Friday, November 28, 2014

Maker Project: GoogleMap of your students' favourite places.

Challenge: A GoogleMap of your students favourite places in Dublin (or wherever you are teaching next week).

Disclosure: The use of technology in this is really a data entry so that the students create the list of places you upload to GoogleMaps. That map becomes a prop for the talk your students give. After the talk, the map becomes a classroom asset. During the talk it is focal point for their presentations and perhaps a discussion afterwards. 

It also creates an artifact of the group's time together and if relationships are the canvas on which we paint our language, groups matter. More benefits can be gained if your students consent to filming and storing their short videos up on YouTube. (Re: YouTube- Get written consent, mark this stuff as private and keep your promises).

Post-it notes and a connected computer or tablet like an iPad.

GoogleMaps; Spreadsheet software eg Excel or Spreadsheets in Google Drive

40 minutes
Day One
10 minutes (whole class) 5 minutes (individuals)
Day Two
30 minutes for 15 (1-minute) presentations

Tech help page:

1) Before class, post a post it note on the window in your class room with the question: what's your favourite place in Dublin (be specific)?

2) Ask students to consider three or four different answers. This could be their favourite nightclub, gym, park, shop, tourist attraction even their bus stop.

3) Pass around the post-it stack and have them write down one answer and then post them on the walls in the class.

4) Start your main lesson. But explain that you will be passing around a computer or ipad to enter in their answers with the name of the place, the location (the address if it's on the website) a relevant website or video link in a spreadsheet. Enter your own example to show them as a model. The address is key. Tell them to search for an address or location. The website is optional. The address and name are mandatory.

My part of my spreadsheet from the ACELS layer. (See previous post)
So each student inputs their own bits as you start the mains of your lesson. They may need to get coordinates or search in Google for a location. If Phoenix Park is their answer they'll need a minute to find an address. Spend time with the first person and have the first person spend time with the second person, etc... It's important that they have one or two locations. 'My apartment' is a frequent answer, but this may be the only address students know. It's ok.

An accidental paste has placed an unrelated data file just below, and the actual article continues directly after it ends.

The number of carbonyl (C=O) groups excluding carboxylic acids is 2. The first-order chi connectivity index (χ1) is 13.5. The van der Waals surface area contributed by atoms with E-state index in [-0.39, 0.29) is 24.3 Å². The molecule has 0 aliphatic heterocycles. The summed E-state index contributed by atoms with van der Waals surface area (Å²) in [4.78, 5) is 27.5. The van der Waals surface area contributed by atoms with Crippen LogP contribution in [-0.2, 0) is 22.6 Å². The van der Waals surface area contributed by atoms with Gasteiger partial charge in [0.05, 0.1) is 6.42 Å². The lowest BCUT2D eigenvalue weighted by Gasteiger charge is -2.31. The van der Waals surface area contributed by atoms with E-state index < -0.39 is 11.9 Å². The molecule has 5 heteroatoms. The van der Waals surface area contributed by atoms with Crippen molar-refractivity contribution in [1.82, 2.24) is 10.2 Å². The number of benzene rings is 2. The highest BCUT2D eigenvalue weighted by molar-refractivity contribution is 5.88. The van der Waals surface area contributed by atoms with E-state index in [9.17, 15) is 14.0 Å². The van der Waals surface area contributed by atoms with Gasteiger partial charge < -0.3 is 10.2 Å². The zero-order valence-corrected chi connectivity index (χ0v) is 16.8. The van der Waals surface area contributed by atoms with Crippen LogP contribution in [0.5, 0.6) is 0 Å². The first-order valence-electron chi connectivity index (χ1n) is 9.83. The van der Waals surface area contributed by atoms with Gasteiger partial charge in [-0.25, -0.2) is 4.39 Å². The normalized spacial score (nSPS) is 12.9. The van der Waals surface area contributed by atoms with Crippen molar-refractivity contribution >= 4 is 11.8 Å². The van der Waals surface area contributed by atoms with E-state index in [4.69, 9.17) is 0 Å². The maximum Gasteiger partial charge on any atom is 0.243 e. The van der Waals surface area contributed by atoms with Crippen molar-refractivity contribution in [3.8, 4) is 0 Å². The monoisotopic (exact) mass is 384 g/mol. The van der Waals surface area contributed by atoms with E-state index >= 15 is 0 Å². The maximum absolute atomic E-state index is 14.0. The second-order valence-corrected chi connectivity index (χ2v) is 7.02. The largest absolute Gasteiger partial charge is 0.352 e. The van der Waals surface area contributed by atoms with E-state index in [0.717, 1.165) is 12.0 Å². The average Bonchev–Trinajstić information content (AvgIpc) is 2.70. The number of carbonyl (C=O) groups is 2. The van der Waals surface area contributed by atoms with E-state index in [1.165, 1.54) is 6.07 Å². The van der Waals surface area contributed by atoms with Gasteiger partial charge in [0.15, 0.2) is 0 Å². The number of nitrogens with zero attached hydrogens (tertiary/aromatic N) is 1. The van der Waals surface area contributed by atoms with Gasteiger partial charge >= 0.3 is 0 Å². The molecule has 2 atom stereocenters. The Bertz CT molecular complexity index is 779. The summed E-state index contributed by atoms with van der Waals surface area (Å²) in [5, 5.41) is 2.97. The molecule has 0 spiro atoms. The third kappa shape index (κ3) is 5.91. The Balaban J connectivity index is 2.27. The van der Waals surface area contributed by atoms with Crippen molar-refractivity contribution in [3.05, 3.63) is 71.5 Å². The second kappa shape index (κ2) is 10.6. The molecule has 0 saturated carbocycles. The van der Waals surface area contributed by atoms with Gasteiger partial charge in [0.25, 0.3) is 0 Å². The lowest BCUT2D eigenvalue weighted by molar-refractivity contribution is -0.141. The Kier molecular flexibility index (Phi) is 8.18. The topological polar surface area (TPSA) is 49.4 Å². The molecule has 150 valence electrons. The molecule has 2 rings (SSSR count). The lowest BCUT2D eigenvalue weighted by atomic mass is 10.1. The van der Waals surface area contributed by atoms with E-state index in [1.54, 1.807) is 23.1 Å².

5) As class is ending take a moment to ask the students to take a post it note each from a different person off the wall and find out who wrote it and then place it on the class window around the question for tomorrow's lesson. (You could alternatively leave this tomorrow if your building cleaners are cool and the next teacher is a lecturer.) 

As they are doing this at the end of class, open a GoogleMap for yourself and check the data your learners have put on it. 

If the Place, Address and Site columns are filled for each, upload spreadsheet. But remember the address column is the one the map will need most. 

Nine out of ten locations should come back as ok. Some addresses will need refining but only a few. So they've saved you a lot of work. GoogleMaps will use the addresses to automatically stick in location pins. Customize them for color or icon but the names and website will be automatically done.

6) Let the students know the next day that they will need to present their favourite place in Dublin for 1 minute (even just 1 for elementary, and, yes, you can do this with elementary). Scaffold the presentations. Require the following: 
  • an introduction, 
  • a story about how they found the place, 
  • what they do there, 
  • why they go there and 
  • when might be a good time for others to visit 
  • and maybe what to bring.

7) Share the map with them on Edmodo or your class blog or LMS portal. (If you don't have one make one. If you want help, say so in the comments below) 
Post student notes to the map. Post the videos only if everyone is okay with it.

8)Project the map up behind them and let them control the map as they give their one minute presentation. 

Further directions: 
Pronunciation: get written consent to record your students and record their tiny speech. Pick out one or two syllable stress or linking tips for them. Maybe post their videos to the map. 
Note-taking: have each student take notes on each speech.
Speaking: have students get together in threes to plan a trip to see 4 places on Saturday. Maybe they will follow up and actually do it. Have them report back on their plans.
Helping your school: Definitely share the map if you can. Even if not here are some other sharing ideas

  • Share the map with your DOS or 
  • other teachers from your level or 
  • the activities coordinator. 
There are loads of directions to take this. Go teach.
And write back about how it went.

No comments:

Post a Comment

Links are welcome. If you want to post pictures here or write a piece, let me know.